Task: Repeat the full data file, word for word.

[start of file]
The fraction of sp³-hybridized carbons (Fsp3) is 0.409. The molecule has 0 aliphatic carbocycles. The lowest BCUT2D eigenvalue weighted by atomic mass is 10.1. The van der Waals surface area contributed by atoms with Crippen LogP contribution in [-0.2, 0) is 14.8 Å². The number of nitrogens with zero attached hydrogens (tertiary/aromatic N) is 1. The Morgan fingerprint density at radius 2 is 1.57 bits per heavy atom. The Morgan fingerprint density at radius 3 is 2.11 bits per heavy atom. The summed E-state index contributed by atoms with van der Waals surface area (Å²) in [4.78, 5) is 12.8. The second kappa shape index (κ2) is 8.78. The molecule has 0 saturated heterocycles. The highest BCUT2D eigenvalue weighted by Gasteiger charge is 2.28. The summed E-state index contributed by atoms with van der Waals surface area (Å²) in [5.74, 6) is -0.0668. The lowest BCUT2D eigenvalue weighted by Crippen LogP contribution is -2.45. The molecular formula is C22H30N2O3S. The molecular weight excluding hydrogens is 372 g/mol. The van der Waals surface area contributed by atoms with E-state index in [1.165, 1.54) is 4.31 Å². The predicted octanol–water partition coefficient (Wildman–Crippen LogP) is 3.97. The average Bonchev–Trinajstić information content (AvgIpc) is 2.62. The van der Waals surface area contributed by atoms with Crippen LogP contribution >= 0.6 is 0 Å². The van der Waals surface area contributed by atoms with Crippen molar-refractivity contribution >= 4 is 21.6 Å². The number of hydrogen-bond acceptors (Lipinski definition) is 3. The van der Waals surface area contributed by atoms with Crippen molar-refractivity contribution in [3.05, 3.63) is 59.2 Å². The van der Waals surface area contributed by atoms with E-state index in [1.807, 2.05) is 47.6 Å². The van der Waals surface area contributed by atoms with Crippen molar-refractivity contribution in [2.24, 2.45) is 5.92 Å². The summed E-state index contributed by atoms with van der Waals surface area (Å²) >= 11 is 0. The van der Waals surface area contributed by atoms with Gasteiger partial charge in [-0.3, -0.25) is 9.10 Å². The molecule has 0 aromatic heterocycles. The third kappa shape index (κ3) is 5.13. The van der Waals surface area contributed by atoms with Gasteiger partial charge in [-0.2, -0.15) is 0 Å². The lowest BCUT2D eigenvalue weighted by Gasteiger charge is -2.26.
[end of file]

The fraction of sp³-hybridized carbons (Fsp3) is 0.409. The molecule has 0 aliphatic carbocycles. The lowest BCUT2D eigenvalue weighted by atomic mass is 10.1. The van der Waals surface area contributed by atoms with Crippen LogP contribution in [-0.2, 0) is 14.8 Å². The number of nitrogens with zero attached hydrogens (tertiary/aromatic N) is 1. The Morgan fingerprint density at radius 2 is 1.57 bits per heavy atom. The Morgan fingerprint density at radius 3 is 2.11 bits per heavy atom. The summed E-state index contributed by atoms with van der Waals surface area (Å²) in [4.78, 5) is 12.8. The second kappa shape index (κ2) is 8.78. The molecule has 0 saturated heterocycles. The highest BCUT2D eigenvalue weighted by Gasteiger charge is 2.28. The summed E-state index contributed by atoms with van der Waals surface area (Å²) in [5.74, 6) is -0.0668. The lowest BCUT2D eigenvalue weighted by Crippen LogP contribution is -2.45. The molecular formula is C22H30N2O3S. The molecular weight excluding hydrogens is 372 g/mol. The van der Waals surface area contributed by atoms with E-state index in [1.165, 1.54) is 4.31 Å². The predicted octanol–water partition coefficient (Wildman–Crippen LogP) is 3.97. The average Bonchev–Trinajstić information content (AvgIpc) is 2.62. The van der Waals surface area contributed by atoms with Crippen LogP contribution >= 0.6 is 0 Å². The van der Waals surface area contributed by atoms with Crippen molar-refractivity contribution >= 4 is 21.6 Å². The number of hydrogen-bond acceptors (Lipinski definition) is 3. The van der Waals surface area contributed by atoms with Crippen molar-refractivity contribution in [3.05, 3.63) is 59.2 Å². The van der Waals surface area contributed by atoms with E-state index in [1.807, 2.05) is 47.6 Å². The van der Waals surface area contributed by atoms with Crippen molar-refractivity contribution in [2.24, 2.45) is 5.92 Å². The summed E-state index contributed by atoms with van der Waals surface area (Å²) >= 11 is 0. The van der Waals surface area contributed by atoms with Gasteiger partial charge in [-0.3, -0.25) is 9.10 Å². The molecule has 0 aromatic heterocycles. The third kappa shape index (κ3) is 5.13. The van der Waals surface area contributed by atoms with Gasteiger partial charge in [-0.2, -0.15) is 0 Å². The lowest BCUT2D eigenvalue weighted by Gasteiger charge is -2.26.